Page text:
10 – Implementation planning

The last step to finish the Design Thinking process is to come up with an agreed-upon implementation and launch plan. The plan is incremental in nature, delivers business value as early as possible and involves all disciplines. Implementation planning usually results in a story map which reflects the desired state of future interactions. Jeff Patton explains story maps in great detail in his book “User Story Mapping”. Here are only some important aspects.

Story Map

What’s the story map?

The story map is a one page explanation of the big picture and shows details of the planned product or feature. It includes a release strategy, describes iterations around the minimum viable solution and identifies areas for additional research. First of all list all stages of the user journey as they use the product. This is usually similar or equal to the blue sticky notes produced in the experience map. Below, in green, put the concepts of the UI which help to fulfill the step in the user journey. Yellow notes hold capabilities of the product extracted from the paper prototype. Take a note on the sticky notes of the expected outcome the capability delivers to the user. The yellow notes usually translate into implementation epics in agile development. Put pink notes on capabilities marking additional research need.

With the finished story map, you have a quite comprehensive view of what needs to be build for a perfect solution. To further mitigate risk of failure you want to start with the least minimum effort in development – identify the minimum viable product feature set. Now, it’s time to sort the yellow sticky notes below the UI areas according to their criticality to the product success. Sort them into these categories having the question in mind: “How necessary for users is this capability to fulfill their task?”:

  • critical: absolutely necessary for user to get tasks completed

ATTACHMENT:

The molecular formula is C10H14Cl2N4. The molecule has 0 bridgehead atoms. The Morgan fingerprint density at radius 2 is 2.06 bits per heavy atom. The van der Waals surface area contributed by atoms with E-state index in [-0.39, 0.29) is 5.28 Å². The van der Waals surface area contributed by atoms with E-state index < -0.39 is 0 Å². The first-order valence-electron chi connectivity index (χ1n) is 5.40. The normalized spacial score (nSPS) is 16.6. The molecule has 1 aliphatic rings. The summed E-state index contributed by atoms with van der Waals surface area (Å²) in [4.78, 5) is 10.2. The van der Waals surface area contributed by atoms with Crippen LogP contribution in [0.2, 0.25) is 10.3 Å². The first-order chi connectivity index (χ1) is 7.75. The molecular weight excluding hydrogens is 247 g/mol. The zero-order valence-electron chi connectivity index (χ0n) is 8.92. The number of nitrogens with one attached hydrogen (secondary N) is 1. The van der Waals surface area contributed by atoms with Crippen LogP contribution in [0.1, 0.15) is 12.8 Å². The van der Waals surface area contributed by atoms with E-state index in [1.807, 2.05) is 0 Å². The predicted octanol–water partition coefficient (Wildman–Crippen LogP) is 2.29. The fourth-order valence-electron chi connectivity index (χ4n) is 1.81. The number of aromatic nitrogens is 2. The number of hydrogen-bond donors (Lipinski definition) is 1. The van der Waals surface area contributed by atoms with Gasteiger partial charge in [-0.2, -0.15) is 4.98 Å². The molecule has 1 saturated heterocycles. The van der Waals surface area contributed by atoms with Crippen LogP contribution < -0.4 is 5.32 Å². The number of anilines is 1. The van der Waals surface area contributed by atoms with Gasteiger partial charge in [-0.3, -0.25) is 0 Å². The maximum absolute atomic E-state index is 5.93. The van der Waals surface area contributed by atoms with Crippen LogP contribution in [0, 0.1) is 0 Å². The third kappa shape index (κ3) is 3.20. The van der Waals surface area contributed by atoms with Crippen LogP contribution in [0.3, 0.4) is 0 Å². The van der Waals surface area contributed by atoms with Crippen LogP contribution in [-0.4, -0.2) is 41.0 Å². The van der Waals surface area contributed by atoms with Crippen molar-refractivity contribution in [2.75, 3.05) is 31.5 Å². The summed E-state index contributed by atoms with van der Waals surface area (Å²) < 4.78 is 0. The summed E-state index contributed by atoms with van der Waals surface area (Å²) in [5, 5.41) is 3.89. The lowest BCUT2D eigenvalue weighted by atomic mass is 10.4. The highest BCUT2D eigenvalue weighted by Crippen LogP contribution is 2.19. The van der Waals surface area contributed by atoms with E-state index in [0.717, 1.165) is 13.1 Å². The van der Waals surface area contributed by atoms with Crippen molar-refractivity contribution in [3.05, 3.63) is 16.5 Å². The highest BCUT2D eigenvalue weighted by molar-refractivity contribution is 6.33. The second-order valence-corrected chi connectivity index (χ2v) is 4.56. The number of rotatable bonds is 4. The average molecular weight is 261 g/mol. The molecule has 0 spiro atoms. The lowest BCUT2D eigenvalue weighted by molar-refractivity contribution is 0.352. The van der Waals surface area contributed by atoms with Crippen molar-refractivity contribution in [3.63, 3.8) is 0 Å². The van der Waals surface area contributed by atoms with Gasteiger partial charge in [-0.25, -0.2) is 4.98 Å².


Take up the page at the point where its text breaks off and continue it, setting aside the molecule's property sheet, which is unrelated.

• commercially acceptable: adding these features will allow commercial success
  • later: add capability later
  • nice-to-have: capability which can be added in later phases if time allows
Story Map with prioritized capabilities

When finished with the prioritization, you have your iteration planning finished. The top lane includes all capabilities needed for the minimal viable product. Next lane adds functions to enable commercial success. Later lanes store further functions to add to the product to become a full solution.

Find some videos on by Chris Nodder on the specifics of each step and the applied technique (need a subscription).

Design Thinking – Timeline

Typically Design Thinking activities fit into a 5 days week. You might want to organize them like this:

Design Thinking – week template

Where to start to speed up your IT environment – Here are 5 areas to look after.

Anil Cheriyan shared his thoughts on where to focus to create a fast and better working IT environment in the financial services industry – to speed up the organization (see: In his post he mentioned 5 areas you should look after to break with old habits and start creating a fast pacing environment.

Anil Cheriyan is Director/Deputy Commissioner, Technology Transformation Services for the U.S. Federal Government. Previously, he was managing partner of Phase IV Ventures, a consulting and advisory firm.